Evidence for a pth-independent humoral mechanism in post-transplant hypophosphatemia and phosphaturia

Jacob Green, Hilla Debby, Eleanor Lederer, Moshe Levi, Hubert K. Zajicek, Tova Bick

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75 Scopus citations


Background. Patients undergoing successful kidney transplantation often manifest overt hypophosphatemia associated with exaggerated phosphaturia during the early post-transplant period (2 weeks to 3 months). The mechanism for this phenomenon has not been fully elucidated. We tested the hypothesis that a circulating serum factor [non-parathyroid hormone (non-PTH)], which operates during chronic renal failure (CRF) to maintain phosphate (Pi) homeostasis, can increase fractional excretion of Pi (FEPO4) in normal functioning kidney grafts during the early post-transplant period, thereby causing phosphaturia and hypophosphatemia. Methods. Five groups of patients were studied: control subjects (group 1, N = 16), "early" (2 weeks to 1 month) post-transplant patients (group 2, N = 22), "late" (9 to 12 months) post-transplant patients (group 3, N = 14), patients with advanced CRF (glomerular filtration rate = 30 to 40 mL/min; group 4, N = 8), and patients who suffered from end-stage renal failure and were treated by chronic hemodialysis (group 5, N = 14). Group 2 manifested significant hypophosphatemia and phosphaturia when compared with groups 1 and 3 (Pi = 0.9 ± 0.003 mg/dL, FEPO4 = 68 ± 5%, P < 0.0005 vs. groups 1 and 3). Sera were taken from each of the five subject groups and applied to the proximal tubular opossum kidney (OK) cells. The activity of Na/Pi-type 4 (that is, OK-specific type II transporter) was evaluated by measuring Na+-dependent 32Pi flux. The expression of Na/Pi type II mRNA and the abundance of Na/Pi protein were determined by Northern and Western blot assays, respectively. Results. When compared with sera from groups 1 and 3, 10% sera taken from groups 2, 4, and 5 (incubated overnight with OK cells) inhibited 32Pi flux by 25 to 30% (P < 0.0003). Both Na/Pi mRNA and the expression of Na/Pi protein were markedly augmented under the same conditions (P < 0.05 groups 2, 4, and 5 vs. groups 1 and 3). Time-course analysis revealed that the up-regulation of Na/Pi protein by sera from groups 2, 4, and 5 was observed as early as four hours of incubation, whereas augmented abundance of Na/Pi mRNA was only seen after eight hours of incubation. The addition of PTH (1-34) to sera from groups 2, 4, and 5 abolished the augmented expression of NaPi protein. We labeled OK cell surface membrane proteins with N-hydroxysuccinimide bound to biotin (NHS-SS-biotin). Biotinylated transporters incubated with the different sera were precipitated by strepavidin and identified by Western blot analysis. Cells incubated in sera from group 2 showed increased membrane bound transporter when compared with control sera, whereas the intracellular pool of the transporter was comparable between the two groups. Conclusion. A non-PTH circulating serum factor (possibly phosphatonin) that increases FEPO4 during CRF is also responsible for phosphaturia and hypophosphatemia in the early period following successful kidney transplantation. The putative factor inactivates Na/Pi activity along with inhibition of the transporter trafficking from the cell membrane into the cytosol.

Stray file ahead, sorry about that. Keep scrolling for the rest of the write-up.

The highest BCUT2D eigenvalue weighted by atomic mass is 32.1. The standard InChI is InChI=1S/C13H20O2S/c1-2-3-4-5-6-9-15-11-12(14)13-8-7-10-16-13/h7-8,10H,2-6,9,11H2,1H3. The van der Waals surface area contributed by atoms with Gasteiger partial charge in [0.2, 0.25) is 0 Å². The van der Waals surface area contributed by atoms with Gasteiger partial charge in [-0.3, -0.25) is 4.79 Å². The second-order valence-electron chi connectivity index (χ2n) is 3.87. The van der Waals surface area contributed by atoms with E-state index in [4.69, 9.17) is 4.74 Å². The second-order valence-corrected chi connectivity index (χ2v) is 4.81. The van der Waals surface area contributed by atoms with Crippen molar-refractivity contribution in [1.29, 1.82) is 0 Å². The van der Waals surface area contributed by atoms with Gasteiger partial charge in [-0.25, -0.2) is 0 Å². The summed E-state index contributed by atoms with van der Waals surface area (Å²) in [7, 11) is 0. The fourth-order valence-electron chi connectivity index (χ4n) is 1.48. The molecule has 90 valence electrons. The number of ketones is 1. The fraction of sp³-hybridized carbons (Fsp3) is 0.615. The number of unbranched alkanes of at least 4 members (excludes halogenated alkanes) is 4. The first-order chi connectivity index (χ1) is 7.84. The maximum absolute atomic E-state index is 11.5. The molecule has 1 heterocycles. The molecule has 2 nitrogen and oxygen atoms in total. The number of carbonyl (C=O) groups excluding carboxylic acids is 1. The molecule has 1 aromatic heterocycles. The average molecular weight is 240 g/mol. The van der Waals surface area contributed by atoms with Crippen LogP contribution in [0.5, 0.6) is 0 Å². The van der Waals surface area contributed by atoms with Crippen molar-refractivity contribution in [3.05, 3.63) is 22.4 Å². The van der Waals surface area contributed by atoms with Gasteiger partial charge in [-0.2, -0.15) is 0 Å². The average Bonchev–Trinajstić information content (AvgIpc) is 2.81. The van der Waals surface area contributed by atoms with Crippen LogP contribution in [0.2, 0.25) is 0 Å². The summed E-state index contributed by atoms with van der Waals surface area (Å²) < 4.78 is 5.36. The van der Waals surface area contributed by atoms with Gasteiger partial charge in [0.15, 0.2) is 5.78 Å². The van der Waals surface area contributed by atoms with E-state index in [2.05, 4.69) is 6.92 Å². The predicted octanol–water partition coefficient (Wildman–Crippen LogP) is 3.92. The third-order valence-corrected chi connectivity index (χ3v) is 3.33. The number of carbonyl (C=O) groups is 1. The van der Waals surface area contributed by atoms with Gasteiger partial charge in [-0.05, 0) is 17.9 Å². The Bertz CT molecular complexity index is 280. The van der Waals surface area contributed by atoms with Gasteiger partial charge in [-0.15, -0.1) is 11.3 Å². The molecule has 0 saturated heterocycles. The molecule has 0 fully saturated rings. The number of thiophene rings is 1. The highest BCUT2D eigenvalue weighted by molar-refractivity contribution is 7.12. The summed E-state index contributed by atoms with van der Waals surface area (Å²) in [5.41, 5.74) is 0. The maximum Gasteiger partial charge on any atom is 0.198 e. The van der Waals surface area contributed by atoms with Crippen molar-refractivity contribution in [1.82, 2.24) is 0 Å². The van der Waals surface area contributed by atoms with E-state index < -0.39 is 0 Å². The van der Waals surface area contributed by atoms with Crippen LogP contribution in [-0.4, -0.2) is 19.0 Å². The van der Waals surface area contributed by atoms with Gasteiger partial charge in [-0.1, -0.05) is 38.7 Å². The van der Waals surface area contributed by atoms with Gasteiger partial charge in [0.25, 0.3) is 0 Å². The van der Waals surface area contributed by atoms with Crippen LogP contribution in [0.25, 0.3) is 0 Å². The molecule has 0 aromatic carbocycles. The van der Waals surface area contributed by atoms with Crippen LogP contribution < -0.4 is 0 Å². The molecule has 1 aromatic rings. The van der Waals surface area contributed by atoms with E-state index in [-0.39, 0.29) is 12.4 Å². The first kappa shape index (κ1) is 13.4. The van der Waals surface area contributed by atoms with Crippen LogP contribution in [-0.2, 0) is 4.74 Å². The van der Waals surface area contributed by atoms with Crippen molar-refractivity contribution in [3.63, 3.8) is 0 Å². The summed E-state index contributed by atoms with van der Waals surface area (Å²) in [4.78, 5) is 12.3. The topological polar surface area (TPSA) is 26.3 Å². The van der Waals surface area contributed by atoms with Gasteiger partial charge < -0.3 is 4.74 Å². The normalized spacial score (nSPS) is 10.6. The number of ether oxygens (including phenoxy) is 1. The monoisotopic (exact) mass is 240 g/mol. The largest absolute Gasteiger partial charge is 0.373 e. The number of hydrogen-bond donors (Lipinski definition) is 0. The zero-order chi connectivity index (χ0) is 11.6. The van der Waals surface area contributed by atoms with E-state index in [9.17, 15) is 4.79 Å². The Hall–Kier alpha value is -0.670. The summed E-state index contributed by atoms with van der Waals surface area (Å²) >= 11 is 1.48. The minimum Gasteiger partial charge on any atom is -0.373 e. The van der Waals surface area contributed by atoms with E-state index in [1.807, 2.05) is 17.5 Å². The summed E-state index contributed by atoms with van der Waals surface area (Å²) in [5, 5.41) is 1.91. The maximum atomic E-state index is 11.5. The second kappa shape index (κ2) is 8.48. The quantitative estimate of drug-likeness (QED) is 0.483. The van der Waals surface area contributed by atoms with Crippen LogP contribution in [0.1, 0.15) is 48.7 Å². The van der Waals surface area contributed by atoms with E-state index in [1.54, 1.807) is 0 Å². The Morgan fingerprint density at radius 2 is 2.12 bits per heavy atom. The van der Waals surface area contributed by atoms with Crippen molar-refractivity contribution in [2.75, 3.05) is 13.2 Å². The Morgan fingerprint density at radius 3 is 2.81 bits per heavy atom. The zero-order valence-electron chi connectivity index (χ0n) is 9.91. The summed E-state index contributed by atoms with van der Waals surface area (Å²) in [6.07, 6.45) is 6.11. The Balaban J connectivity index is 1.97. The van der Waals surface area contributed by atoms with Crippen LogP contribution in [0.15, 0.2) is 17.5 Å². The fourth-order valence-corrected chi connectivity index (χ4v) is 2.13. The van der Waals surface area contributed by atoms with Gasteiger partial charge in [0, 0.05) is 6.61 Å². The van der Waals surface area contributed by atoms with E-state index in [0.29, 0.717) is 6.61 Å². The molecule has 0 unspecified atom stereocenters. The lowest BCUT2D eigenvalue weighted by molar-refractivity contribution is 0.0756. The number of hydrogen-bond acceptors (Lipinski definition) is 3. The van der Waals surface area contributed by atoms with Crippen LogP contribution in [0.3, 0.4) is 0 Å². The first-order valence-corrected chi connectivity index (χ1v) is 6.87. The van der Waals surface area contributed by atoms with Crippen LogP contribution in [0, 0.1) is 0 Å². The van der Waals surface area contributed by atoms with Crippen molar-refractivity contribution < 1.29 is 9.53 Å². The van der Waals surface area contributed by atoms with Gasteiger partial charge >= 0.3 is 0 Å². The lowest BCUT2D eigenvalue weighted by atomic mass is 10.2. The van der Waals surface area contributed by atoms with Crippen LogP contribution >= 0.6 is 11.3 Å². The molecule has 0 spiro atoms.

Original languageEnglish (US)
Pages (from-to)1182-1196
Number of pages15
JournalKidney international
Issue number3
StatePublished - 2001


  • Fractional excretion of phosphate
  • Na/Pi cotransport
  • Opossum kidney cells
  • Parathyroid hormone
  • Phosphatonin
  • Proximal tubule
  • Renal transplantation

ASJC Scopus subject areas

  • Nephrology


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